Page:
Sunday, October 3, 2021

Heermann’s Gull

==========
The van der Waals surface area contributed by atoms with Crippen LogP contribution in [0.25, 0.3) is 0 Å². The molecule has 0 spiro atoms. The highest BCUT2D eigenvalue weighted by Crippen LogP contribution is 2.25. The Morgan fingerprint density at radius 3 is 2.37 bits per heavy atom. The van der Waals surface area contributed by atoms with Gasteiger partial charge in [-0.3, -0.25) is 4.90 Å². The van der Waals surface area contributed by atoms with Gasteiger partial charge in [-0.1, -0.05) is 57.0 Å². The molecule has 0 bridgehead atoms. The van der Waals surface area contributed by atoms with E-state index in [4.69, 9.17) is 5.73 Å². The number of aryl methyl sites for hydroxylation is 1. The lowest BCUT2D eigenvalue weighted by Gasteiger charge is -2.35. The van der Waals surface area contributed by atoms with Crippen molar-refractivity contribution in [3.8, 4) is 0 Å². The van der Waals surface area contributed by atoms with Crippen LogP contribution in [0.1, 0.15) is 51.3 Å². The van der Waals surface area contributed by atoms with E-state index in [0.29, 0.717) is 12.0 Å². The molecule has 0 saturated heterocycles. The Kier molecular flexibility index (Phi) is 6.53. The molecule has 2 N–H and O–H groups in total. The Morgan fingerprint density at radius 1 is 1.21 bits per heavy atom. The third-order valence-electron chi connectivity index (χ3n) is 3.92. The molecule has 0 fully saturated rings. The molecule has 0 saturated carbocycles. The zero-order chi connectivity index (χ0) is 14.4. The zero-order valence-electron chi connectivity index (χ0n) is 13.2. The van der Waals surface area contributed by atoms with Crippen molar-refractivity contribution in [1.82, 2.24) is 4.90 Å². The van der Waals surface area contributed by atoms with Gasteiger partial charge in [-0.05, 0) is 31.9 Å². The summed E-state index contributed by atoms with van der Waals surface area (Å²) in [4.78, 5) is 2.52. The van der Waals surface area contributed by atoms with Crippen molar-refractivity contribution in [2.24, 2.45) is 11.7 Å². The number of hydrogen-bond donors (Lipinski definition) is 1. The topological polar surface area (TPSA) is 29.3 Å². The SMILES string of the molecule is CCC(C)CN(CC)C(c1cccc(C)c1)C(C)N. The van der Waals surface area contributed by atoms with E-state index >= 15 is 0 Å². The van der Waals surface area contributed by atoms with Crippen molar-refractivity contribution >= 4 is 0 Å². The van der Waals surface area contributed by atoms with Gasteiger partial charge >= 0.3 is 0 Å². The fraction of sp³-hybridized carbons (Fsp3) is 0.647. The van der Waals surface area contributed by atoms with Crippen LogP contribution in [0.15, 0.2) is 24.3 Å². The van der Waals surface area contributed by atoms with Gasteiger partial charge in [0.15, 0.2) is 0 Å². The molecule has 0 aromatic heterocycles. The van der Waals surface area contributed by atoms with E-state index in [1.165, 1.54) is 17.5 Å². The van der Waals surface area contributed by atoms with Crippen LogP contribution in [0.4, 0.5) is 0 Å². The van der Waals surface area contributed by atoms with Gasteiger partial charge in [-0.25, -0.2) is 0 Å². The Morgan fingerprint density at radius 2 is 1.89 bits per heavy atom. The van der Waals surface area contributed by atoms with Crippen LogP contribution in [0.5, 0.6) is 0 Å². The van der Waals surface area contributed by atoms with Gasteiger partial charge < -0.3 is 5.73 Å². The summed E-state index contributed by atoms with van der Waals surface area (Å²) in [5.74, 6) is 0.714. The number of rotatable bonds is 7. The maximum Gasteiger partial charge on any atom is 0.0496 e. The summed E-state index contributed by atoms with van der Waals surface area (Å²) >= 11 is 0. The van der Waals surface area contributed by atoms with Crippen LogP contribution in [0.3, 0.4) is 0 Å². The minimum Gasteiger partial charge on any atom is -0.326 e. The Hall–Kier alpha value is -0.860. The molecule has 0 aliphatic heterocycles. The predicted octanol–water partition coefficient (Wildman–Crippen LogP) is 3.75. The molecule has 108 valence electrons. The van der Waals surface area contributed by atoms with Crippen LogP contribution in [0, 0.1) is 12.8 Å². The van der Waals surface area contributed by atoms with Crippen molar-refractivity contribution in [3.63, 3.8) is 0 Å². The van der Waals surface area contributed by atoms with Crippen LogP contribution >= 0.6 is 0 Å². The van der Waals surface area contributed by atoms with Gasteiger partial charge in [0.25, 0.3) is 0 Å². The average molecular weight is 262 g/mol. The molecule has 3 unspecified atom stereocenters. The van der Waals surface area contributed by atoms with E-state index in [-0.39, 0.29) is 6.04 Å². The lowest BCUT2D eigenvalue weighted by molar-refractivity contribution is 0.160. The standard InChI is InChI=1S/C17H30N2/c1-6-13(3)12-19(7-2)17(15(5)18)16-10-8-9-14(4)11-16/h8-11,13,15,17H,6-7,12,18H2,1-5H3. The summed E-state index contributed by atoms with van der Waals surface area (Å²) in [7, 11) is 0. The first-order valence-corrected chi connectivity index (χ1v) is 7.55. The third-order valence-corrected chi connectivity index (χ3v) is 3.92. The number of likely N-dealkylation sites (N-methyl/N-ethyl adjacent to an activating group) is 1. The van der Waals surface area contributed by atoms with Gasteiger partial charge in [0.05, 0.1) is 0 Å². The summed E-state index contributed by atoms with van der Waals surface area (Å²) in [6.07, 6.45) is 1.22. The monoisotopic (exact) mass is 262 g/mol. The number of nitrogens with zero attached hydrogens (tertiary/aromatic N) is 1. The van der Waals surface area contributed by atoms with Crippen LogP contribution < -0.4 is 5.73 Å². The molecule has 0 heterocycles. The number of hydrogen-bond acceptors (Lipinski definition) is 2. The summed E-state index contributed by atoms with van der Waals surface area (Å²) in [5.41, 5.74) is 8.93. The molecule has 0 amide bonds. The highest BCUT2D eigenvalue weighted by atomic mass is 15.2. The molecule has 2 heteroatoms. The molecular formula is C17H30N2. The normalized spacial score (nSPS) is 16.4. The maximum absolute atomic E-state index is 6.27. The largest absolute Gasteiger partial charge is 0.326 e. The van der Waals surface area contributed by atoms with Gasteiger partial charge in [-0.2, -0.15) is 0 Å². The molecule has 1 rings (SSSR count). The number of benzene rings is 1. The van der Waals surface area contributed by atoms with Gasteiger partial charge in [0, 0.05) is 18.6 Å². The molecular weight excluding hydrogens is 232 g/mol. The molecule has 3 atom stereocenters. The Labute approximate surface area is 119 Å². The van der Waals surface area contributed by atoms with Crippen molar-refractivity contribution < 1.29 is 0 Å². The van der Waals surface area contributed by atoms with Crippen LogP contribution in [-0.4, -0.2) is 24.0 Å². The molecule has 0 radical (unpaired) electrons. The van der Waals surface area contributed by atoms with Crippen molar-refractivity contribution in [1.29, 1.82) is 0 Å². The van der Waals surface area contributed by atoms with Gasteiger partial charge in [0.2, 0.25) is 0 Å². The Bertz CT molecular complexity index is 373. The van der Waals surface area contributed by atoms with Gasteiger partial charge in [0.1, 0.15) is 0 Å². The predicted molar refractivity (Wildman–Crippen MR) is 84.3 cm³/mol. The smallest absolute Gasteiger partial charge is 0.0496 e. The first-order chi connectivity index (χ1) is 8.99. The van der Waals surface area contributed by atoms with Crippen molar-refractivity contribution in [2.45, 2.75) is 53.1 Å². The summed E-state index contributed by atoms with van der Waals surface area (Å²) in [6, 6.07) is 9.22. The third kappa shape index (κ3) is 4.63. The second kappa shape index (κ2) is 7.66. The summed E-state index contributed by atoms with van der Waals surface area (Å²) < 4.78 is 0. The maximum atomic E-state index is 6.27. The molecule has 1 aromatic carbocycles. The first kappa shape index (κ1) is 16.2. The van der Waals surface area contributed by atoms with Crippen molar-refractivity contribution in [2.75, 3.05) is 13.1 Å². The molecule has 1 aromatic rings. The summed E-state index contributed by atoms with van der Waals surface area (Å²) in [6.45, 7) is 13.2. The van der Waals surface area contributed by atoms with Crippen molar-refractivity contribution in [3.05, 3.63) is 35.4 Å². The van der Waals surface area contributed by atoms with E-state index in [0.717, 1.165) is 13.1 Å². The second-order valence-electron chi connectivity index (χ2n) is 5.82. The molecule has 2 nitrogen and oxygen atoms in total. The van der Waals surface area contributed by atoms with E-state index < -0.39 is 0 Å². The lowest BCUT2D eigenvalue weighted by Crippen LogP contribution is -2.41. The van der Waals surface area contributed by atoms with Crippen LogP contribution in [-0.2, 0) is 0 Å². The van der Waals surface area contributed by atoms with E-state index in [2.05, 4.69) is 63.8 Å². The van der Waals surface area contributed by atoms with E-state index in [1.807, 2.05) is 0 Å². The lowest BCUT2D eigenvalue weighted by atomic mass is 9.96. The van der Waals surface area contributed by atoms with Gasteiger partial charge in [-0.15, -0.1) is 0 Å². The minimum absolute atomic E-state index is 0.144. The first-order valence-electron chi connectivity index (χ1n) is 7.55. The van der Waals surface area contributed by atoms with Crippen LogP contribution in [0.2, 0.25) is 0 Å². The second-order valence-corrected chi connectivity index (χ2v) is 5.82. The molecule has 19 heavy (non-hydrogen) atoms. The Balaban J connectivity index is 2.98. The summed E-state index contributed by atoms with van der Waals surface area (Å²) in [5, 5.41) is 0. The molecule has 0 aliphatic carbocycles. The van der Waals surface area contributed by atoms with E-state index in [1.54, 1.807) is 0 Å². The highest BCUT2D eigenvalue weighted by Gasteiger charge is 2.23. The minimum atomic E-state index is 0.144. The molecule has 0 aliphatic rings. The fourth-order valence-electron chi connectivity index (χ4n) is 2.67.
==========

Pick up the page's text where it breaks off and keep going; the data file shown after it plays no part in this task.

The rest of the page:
On Erika’s and my 1 October 2021 trip to the Billy Frank Jr National Wildlife Refuge, we met another birder who pointed out a dark slaty gull out on the estuary mud flats. “It looks like an immature Heermann’s Gull,” commented our companion, “what with its pale forehead and white eye-ring.” We concurred with his identification. That this gull was a new county bird for us is kind of strange, since the species is common along the northern reaches of Puget Sound and along the Pacific Coast—eBird, however, only shows some dozen records for the very south end of Puget Sound. One reason for this distribution is that most Heermann’s Gulls breed in the Gulf of California (a few breed along the coast of southern California and northwestern Mexico), dispersing after nesting north as far as southwestern British Columbia. Then, in the spring, they migrate back south. This gull is named after Adolphus Lewis Heermann, a surgeon-naturalist who studied western birds in the 1800s. (While hunting birds, he died of a self-inflicted gun wound in 1865. He did suffer, however, from severe syphilis complications in his old age (Gruson 1972).)

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